Spying, snooping, sleuthing – whatever you choose to call monitoring your employees, there’s no denying it’s a contentious issue in the workplace. But what legally constitutes snooping on your staff? And when are you allowed, or prohibited, from perusing their computers, emails and phones?
We spoke to Cameron Wardell, a lawyer at Mathews, Dinsdale & Clark LLP, who gave us his take on this complicated topic.
“In 2012, the Supreme Court of Canada ruled in a case called R. v. Cole that individuals may have an expectation of privacy on workplace computers, including with respect to their browsing history on those computers. The case itself involved the criminal law: a teacher had been charged with possession of child pornography after the school discovered nude photos of a student on his work computer. The school turned those photos over to the police without a warrant. In finding that the teacher’s Constitutional rights had been contravened, the Court said:
“Computers that are reasonably used for personal purposes -- whether found in the workplace or the home -- contain information that is meaningful, intimate, and touching on the user's biographical core. […] While workplace policies and practices may diminish an individual's expectation of privacy in a work computer, these sorts of operational realities do not in themselves remove the expectation entirely: The nature of the information at stake exposes the likes, interests, thoughts, activities, ideas, and searches for information of the individual user.
“The Court left it open as to whether an employer had lawful authority to search this kind of computer. Remember – as arising from the criminal context, the question was whether the state could review this kind of ‘private’ material without a warrant.” According to Wardell, as a general rule, Constitutional protections don’t bind private entities. “There are still questions of human rights and tortious or statutory liability,” added Wardell. “The legal landscape is complicated and R. v. Cole was and remains a surprising piece of law.”
In British Columbia the right to privacy is protected by statute in multiple forms, including through the Privacy Act. That Act makes it a “tort actionable without proof of damage, for a person, willfully and without a claim of right, to violate the privacy of another.” Privacy protections are also legislated through the Personal Information Protection Act (“PIPA”). PIPA applies to private organizations while similar legislation, the Freedom of Information and Protection of Privacy Act (“FOIPPA”) applies to the public sector.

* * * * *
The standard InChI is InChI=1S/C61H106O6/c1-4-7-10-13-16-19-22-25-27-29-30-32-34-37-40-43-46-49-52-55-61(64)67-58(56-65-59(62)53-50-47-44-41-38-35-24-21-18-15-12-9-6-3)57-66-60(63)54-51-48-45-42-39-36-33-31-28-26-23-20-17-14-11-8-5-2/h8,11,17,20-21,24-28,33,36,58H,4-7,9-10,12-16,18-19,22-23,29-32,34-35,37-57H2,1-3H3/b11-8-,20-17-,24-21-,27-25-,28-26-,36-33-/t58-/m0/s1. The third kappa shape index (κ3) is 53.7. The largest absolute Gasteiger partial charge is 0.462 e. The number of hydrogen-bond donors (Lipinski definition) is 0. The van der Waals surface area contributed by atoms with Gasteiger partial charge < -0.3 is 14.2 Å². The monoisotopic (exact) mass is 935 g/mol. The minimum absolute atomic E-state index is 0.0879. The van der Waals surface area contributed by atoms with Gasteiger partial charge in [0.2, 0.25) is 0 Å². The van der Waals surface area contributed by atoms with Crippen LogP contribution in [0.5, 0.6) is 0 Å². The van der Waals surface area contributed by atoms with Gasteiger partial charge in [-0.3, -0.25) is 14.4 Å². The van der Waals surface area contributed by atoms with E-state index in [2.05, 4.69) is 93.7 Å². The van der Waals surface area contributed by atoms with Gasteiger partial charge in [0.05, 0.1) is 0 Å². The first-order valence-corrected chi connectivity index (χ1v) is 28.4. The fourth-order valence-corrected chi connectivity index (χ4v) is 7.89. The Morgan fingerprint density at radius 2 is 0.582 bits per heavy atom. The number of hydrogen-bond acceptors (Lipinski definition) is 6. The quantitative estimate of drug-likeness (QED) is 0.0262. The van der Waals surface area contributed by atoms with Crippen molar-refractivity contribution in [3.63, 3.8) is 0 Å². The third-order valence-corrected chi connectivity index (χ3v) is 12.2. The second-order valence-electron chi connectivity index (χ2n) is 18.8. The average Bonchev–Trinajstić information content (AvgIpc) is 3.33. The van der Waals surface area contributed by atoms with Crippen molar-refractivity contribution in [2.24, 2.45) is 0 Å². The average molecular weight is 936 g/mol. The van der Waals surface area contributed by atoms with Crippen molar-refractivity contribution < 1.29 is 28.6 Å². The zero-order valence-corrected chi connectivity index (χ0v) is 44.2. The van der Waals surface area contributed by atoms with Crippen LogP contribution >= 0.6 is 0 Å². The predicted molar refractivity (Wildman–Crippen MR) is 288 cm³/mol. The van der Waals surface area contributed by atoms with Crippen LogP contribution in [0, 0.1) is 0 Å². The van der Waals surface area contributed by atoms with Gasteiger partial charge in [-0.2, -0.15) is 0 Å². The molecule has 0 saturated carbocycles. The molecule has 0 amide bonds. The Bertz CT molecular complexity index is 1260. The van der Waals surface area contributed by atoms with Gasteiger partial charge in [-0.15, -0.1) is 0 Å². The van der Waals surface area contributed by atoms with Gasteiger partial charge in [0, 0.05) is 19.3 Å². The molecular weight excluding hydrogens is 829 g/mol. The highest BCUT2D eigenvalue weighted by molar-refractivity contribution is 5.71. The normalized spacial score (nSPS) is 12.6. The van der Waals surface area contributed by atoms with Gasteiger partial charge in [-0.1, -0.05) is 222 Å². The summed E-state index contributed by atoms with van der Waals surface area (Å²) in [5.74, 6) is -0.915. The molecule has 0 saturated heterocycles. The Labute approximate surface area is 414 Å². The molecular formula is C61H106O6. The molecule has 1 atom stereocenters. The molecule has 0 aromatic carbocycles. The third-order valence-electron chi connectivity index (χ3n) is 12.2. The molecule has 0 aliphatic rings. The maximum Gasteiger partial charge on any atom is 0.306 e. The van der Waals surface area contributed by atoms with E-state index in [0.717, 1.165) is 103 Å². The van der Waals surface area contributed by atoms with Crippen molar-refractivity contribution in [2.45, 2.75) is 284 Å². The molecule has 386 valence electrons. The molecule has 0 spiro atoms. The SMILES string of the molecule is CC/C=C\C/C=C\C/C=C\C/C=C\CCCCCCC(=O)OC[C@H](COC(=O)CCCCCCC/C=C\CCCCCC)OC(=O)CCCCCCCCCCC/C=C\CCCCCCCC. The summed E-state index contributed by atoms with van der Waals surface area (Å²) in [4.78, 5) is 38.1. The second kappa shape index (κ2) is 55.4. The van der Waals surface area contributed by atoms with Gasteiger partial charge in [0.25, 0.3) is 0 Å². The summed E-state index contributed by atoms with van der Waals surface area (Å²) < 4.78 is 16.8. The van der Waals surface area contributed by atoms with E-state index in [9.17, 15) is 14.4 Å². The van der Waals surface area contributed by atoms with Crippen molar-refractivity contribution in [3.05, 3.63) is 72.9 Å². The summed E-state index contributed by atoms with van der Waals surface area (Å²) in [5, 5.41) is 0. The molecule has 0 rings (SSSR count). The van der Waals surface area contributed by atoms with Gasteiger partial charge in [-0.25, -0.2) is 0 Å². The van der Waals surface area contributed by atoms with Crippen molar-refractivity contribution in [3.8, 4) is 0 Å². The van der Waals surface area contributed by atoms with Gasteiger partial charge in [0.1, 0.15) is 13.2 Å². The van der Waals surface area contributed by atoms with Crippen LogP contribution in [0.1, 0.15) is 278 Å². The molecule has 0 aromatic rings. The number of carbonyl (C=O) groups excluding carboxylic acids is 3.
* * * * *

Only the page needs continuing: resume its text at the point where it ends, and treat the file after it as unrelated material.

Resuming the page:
BC’s Privacy Commissioner is responsible for the oversight and enforcement of BC’s privacy laws including PIPA and FOIPPA. That said, individuals claiming breach of privacy can sue for breach of the Privacy Act without complaining first to the Commissioner. Breaches of PIPA must go through the Commissioner first and complaints under FOIPPA can’t go to Court at all. “Like I said, it’s complicated,” Wardell repeated.
“A recent BC case, Tebaerts v. Penta Builders Group Inc., involved an employee who worked for a family business,” added Wardell. “She was terminated after it was found out she’d deleted files from the employer’s system. The employer discovered this misconduct through accessing her emails via her work computer. The employee then sued for wrongful dismissal breach of privacy under both the Privacy Act and PIPA.”
The employee did not pursue the claim under PIPA which is likely a result of the framework of PIPA which makes bringing such a claim to Court very difficult, Wardell explained.
“In looking at the alleged privacy breach, the Court framed the question for consideration as whether the employee could reasonably expect that her computer files, emails or text messages would remain private, in keeping with societal and legal norms in Canada.” Wardell paused, “I think this is a very difficult question given the present rate of technological development and easy access to social media. What’s truly private anymore?”
Wardell returned to the judgment: “In answering the question, the Court looked at four factors: the subject matter of the search, whether the claimant had a direct interest in said subject matter, the claimant’s subjective expectation of privacy, and the objective reasonableness of their subjective expectation.”
In parts of Canada which don’t have any statutory support, things work a little differently, Wardell told us. “In Ontario, the recent case of Jones v. Tsige, outlines the tort of ‘intrusion upon seclusion’. This is defined as ‘One who intentionally intrudes, physically or otherwise, upon the solitude or seclusion of another or his private affairs or concerns, is subject to liability to the other for invasion of his privacy, if the intrusion would be highly offensive to a reasonable person’.”
In jurisdictions that don’t have legislation similar to our Privacy Act, individuals may pursue similar lawsuits for intrusion upon seclusion.
“The framework for privacy protections in BC and Canada is quite complex, and the law about it can be surprising,” observed Wardell “I would say that the biggest take-home point in this digital age is that the Courts and other decision-makers will assign privacy rights outside of what we might historically think of as private. In 2018, employers are well-advised to consider this—and to consult legal counsel—before searching any workplace computer or even the social media profiles of employees or prospective employees.”
Snooping on employees’ tech is one thing, but do you know how much time you waste checking hour phone during work? Find out the surprising statistic here.